The payload sent to Redshift is in the form of an array which matches the format accepted by Redshift.

insert-rows-payload
  1. page offset NULL? uses $.steps.salesforce-1.next_page_offset to check if Salesforce has returned an offset token to indicate more batches are to be processed. If not, then the main loopbatches loop is broken.

  2. set page offset then stores the offset token to be retrieved at the start of the next batch.

set-page-offset

Processing dynamic data

Sometimes, depending on the data source, your workflow may receive dynamic data payloads - i.e., the attributes within may vary for each execution of your workflow.

Let's assume an example where you wish to insert some data into a Redshift database.

The data that you have received for the first execution of your workflow is in this format:

{
"data": {
"id": "129273",
"attributes": {
"department": "IT",
"branch": "London"
}
},
"meta": {
"deliveredAt": "2021-01-29T07:52:28.094+00:00"
}
}

For the second execution, your workflow may receive the data with more attributes like this:

{
"data": {
"id": "129273",
"attributes": {
"department": "IT",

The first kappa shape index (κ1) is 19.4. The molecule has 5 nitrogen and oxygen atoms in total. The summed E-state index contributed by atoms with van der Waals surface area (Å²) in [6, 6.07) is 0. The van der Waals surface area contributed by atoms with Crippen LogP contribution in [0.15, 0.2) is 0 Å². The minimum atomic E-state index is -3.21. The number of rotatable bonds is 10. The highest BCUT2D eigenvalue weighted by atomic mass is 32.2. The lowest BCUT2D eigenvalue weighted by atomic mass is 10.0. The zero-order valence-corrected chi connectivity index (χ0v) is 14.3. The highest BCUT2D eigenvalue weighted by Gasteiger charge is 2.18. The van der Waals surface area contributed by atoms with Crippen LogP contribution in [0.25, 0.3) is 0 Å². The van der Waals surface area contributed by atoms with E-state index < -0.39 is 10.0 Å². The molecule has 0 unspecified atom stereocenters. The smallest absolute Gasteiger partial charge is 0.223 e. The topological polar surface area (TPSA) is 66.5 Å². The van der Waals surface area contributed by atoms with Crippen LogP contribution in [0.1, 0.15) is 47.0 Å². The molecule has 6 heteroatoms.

"branch": "London",
"country": "uk",
"zip": "JU59KL"
}
},
"meta": {
"deliveredAt": "2021-01-29T07:52:28.094+00:00"
}
}

PLEASE NOTE: It is essential that the attributes received in the JSON data correspond to the column names in your Redshift database table.

So in such a situation, where it is difficult to gauge the attributes you may receive in your data for each execution. We cannot map each attribute with their respective column names in order to upload the data in the Redshift table, i.e., something like this, as shown in the image below, is not possible:

redshift-insert-record

To understand the mapping of each attribute with the column name, please refer to the Insert records workflow explained above.

So as a solution, you have to upload the data in bulk, i.e., in one go. This is possible only if the received JSON data has a flat structure.

The best way to transform a nested JSON structure into a flat structure is by using a Data Mapper connector.

So the following workflow demonstrates how you could deal with dynamic data using a Data Mapper connector that flattens the nested JSON and uploads this data into your Redshift database table.

PLEASE NOTE: The Data Mapper connector, as explained in this workflow, can be used only with the dynamic data for which you know the possible list of attributes.